Tuesday’s clash involving protesters and security guards for visiting Turkish President Recep Tayyip Erdogan prompted outrage by local and U.S. officials who accused the guards of using violence to quell what had been a peaceful demonstration in Northwest Washington.
Included in the police search are members of Erdogan’s armed protective detail, according to two people with direct knowledge of the case. Police are working with the U.S. State Department and the U.S. Secret Service to identify people seen on videos and obtain arrest warrants, even as they anticipated thorny issues involving diplomatic immunity or the special status afforded to those who guard visiting heads of state.
House Foreign Affairs Committee Chairman Edward R. Royce (R-Calif.) said “agents of foreign governments should never be immune from prosecution for felonious behavior.” In a letter to Attorney General Jeff Sessions, he urged a quick inquiry and the filing of “appropriate criminal charges” before the security officers leave the country.
In a statement, the State Department said “violence is never an appropriate response to free speech.” It added that the United States is “communicating our concern with the Turkish government in the strongest possible terms.”
D.C. Police Chief Peter Newsham, whose department is leading the investigation, decried the violence. Mayor Muriel E. Bowser (D) said “police are working very hard with our partners to see if we can get to the bottom of this,” adding that “it was a pretty savage beating.” And Sen. John McCain (R-Ariz.) added: “This is the United States of America. We do not do this here. There is no excuse for this kind of thuggish behavior.”
A Turkish state news agency acknowledged that guards for Erdogan, who had earlier met with President Trump at the White House, had targeted demonstrators. Many of the aggressors seen on video were wearing dark suits and ties, and several had guns. At least two of the guns were seen on video being dropped and then picked up during skirmishes.
In a statement released Wednesday evening, the Turkish Embassy called the demonstration “unpermitted” and “provocative.” Officials alleged in the statement that the protesters were affiliated with the separatist Kurdistan Workers’ Party, or PKK, which is designated a terrorist organization by Turkey and the United States. A protest leader denied that any of the participants were involved with the PKK or sympathized with the group.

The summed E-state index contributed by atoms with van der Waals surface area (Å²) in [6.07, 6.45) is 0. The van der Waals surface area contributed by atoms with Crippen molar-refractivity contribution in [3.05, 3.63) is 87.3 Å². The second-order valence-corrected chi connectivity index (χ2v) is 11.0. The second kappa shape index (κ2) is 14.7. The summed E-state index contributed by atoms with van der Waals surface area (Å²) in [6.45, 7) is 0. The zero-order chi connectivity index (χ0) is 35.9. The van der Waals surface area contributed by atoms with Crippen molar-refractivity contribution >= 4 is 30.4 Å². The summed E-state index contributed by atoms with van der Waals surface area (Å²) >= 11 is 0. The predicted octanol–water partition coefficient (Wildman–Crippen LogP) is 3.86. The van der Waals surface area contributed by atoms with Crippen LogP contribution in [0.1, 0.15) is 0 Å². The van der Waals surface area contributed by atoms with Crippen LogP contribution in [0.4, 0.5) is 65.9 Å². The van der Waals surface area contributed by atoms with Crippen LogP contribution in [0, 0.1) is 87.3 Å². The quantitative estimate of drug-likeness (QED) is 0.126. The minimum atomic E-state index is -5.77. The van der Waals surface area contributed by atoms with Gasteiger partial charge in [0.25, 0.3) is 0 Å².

“The demonstrators began aggressively provoking Turkish-American citizens” who had gathered to greet Erdogan, the statement said. “The Turkish-Americans responded in self defense and one of them was seriously injured.”
The Anadolu news agency also blamed the incident on an “inadequate” response by police, implying anger over authorities not stopping the protest. . Demonstrators recounted being kicked, beaten and bloodied while cowering on the ground, and they complained that police did not move quickly to stop the violence.
Tuesday’s melee highlighted the political divisions and conflicts that in some cases have roiled Turkey for decades and have become far more acrimonious and violent of late. After Erdogan’s government survived a coup attempt last summer, authorities have pursued a wide-ranging crackdown on enemies and dissidents. Nearly 200,000 people have been arrested, dismissed or suspended from their jobs.
The government has faced a resurgent threat from militant groups, including the Islamic State and the PKK. In turn, militant attacks and the state’s iron-fisted response, have fed a deepening sense of political polarization in Turkey.
Tuesday’s group was made up of roughly two dozen demonstrators including those angry at Erdogan’s crackdown on dissent and his consolidation of power. Others were Kurdish activists, including supporters of a pro-Kurdish political party in Turkey whose leaders have been prosecuted by the Turkish government.
Seyid Riza Dersimi, a 61-year-old Virginia resident who owns a flooring company, said he started organizing Tuesday’s protest soon after he learned of Erdogan’s visit to the United States. They started outside the White House, where he said Turkish guards taunted them as they chanted, “Erdogan is a dictator!” “Ergodan is ISIS!” and “Mr. Trump, please stop him!”
Later, at the circle on Massachusetts Avenue, Dersimi said he was pushed to the ground and repeatedly kicked in the face. He received five stitches in his nose, his lips were busted and he lost a tooth. “This is what happens in Turkey — this is not what happens in the U.S.,” he said. “The American police let them attack us.”
Court documents describe the demonstration as peaceful until a group of “radicalized protesters began taunting the peaceful protesters.” The document says four men in dark clothing then emerged from the crowd and “began attacking several of the peaceful protesters.”
The two men arrested by D.C. police were identified as Ayten Necmi, 49, of Woodside, N.Y, charged with aggravated assault for allegedly punching someone in the face, and Jalal Kheirabaoi, 42, charged with assault on a police officer. Both were released from detention Wednesday.
Necmi said after the hearing that he heard about the protest over social media. He said fights had begun by the time he arrived. His attorney, Gunay Evinch, blamed D.C. police and the Secret Service for “being surprised” by the large turnout and overreacting. “They were caught off-guard by the size of the group,” Evinch said.
Necmi said he and group of other Turkish individuals came to Washington solely to “welcome the Turkish president.”
Kareem Fahim in Istanbul and Aaron C. Davis, Keith L. Alexander, Carol Morello and Victoria St. Martin in Washington contributed to this report.